Kierkegaard: An Introduction
- C. Stephen Evans
- Jun 14, 2010
- Series: Volume 13 - 2010
C. Stephen Evans, Kierkegaard: An Introduction. New York: Cambridge University Press, 2009. 206 pages. $24.78. ISBN: 978-0-521-70041-2.
In C. Stephen Evans' latest contribution to Kierkegaard scholarship, the reader is offered a concise yet rich briefing on the philosophy of Kierkegaard. The word "philosophy" here is chosen carefully, as opposed to "thought," because it is Evans' aim to present Kierkegaard not only as a religious thinker, but also as a serious philosopher whose arguments bear significantly in the areas of epistemology, metaphysics, and ethics.
Evans organizes his book around Kierkegaard's three stages of existence--the aesthetic, the ethical, and the religious. Evans says the aesthetic life is characterized by avoiding commitments, pursuing novelty, and in some cases living one's whole life as a work of art. The ethical stage is characterized by the tragic hero, like Agamemnon who sacrificed his daughter to benefit the Greek war effort, whose ethical duty to his child (the individual) is superseded by allowing the laws and customs of a culture to satisfy the "demands of reason." The ethical life can also be seen as a procession to the religious life, which is primarily understood as "a general quest to understand how it is possible for an individual to become a Christian." Ultimately, the religious stage is expressed in the religion of transcendence, the religion of revelation incapable of being invented by man, Christianity.
By organizing his book around these three stages, Evans affords himself the opportunity to stay true to Kierkegaard's moderately "existential" approach to philosophy and also to introduce several key Kierkegaardian concepts such as the self, truth as subjectivity, and the Absolute Paradox.
The "self" is, of course, what the three stages are all about so it is not surprising that Evans introduces this concept early on in the book. He says that for Kierkegaard the self is a relation between the finite and the infinite, between the temporal and the eternal. This is the substance of the self, but the self is more than a substance. In addition to being a substantial being, the self is a becoming - a task to be achieved. The self achieves this task by relating to the "other." The other refers to other people, to be sure, but the most true self grounds this relation in God.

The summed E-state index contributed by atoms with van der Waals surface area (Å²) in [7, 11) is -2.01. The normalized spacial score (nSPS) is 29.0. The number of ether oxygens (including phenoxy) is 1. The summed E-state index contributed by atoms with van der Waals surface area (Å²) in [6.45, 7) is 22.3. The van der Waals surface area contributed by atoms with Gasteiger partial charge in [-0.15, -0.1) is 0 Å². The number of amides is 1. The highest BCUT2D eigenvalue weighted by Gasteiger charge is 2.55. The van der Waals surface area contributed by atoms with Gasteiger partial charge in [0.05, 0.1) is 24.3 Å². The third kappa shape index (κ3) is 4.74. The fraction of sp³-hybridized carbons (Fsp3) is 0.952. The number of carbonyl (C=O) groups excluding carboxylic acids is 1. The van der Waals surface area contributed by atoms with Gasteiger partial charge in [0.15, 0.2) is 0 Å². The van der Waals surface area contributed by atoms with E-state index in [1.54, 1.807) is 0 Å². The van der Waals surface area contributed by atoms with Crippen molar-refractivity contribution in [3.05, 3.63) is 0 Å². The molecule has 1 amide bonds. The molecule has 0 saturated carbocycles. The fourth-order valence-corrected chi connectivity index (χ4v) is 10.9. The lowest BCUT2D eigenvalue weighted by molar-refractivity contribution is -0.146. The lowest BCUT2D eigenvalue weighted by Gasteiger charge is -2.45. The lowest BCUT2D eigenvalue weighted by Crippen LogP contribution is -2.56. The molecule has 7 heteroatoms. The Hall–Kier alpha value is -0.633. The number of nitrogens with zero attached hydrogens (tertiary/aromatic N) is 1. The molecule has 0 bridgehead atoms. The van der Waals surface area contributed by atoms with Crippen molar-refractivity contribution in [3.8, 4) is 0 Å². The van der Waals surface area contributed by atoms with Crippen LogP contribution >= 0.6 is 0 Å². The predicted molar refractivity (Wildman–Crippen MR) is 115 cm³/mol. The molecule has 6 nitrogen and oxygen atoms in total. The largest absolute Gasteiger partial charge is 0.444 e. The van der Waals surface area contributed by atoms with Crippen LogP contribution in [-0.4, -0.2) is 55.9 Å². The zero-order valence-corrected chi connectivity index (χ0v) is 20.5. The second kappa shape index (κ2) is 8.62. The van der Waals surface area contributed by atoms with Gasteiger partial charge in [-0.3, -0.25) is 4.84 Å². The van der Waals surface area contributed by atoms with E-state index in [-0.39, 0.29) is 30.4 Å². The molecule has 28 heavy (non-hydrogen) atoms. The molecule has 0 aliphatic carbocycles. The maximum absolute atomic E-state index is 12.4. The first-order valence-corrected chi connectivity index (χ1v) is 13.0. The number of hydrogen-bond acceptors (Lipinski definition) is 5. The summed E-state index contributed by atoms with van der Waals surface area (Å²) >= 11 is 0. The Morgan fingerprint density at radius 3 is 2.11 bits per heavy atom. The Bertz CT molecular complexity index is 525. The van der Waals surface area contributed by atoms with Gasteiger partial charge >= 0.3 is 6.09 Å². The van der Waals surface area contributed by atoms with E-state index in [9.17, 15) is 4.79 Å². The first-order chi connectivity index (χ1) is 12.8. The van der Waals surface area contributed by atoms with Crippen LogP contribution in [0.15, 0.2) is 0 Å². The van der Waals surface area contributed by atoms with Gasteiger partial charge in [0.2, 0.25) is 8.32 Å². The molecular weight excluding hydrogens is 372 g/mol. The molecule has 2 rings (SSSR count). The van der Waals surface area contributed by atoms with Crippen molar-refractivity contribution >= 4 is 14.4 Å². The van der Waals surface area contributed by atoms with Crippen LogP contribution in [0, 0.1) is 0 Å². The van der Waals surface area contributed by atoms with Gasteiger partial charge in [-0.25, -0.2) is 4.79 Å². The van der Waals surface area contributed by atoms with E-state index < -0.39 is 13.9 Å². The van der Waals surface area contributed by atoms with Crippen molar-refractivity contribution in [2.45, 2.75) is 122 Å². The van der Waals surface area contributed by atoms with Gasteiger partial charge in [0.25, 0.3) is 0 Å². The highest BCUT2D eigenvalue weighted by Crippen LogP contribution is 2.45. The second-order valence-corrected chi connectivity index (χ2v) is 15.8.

For the self to make progress one must also develop the right kind of subjectivity, or inwardness. By subjectivity, Evans says, Kierkegaard means desires, hopes, fears, and so on. In fact, what we can know is conditioned by the kinds of people we are. And this is what Kierkegaard meant by "truth is subjectivity." Evans argues, contrary to several interpretations, that Kierkegaard did not think truth was a creation of human subjectivity, but rather that one's subjectivity needs to be embraced on the path to objective truth. In other words, it is more important to live one's life in such a way that it reflects various objective truths, and that a person who lives in a way contrary to the objective truths he or she knows is living in a much worse kind of untruth.
One such truth for Kierkegaard is the Absolute Paradox. The Absolute Paradox refers to the Incarnation of Jesus. Kierkegaard calls this the Absolute Paradox because it is a synthesis of eternality and temporality; the God-man is the most improbable of all things. Many have taken Kierkegaard to mean that the Incarnation is an unintelligible logical contradiction. Evans rightly counters that interpretation saying instead that the Absolute Paradox is not against reason, but beyond reason.
Beginners and seasoned Kierkegaard scholars alike will be edified by this book because Evans keeps it concise, well-organized, and extremely readable as he takes the reader through a rich discourse on a profound philosopher.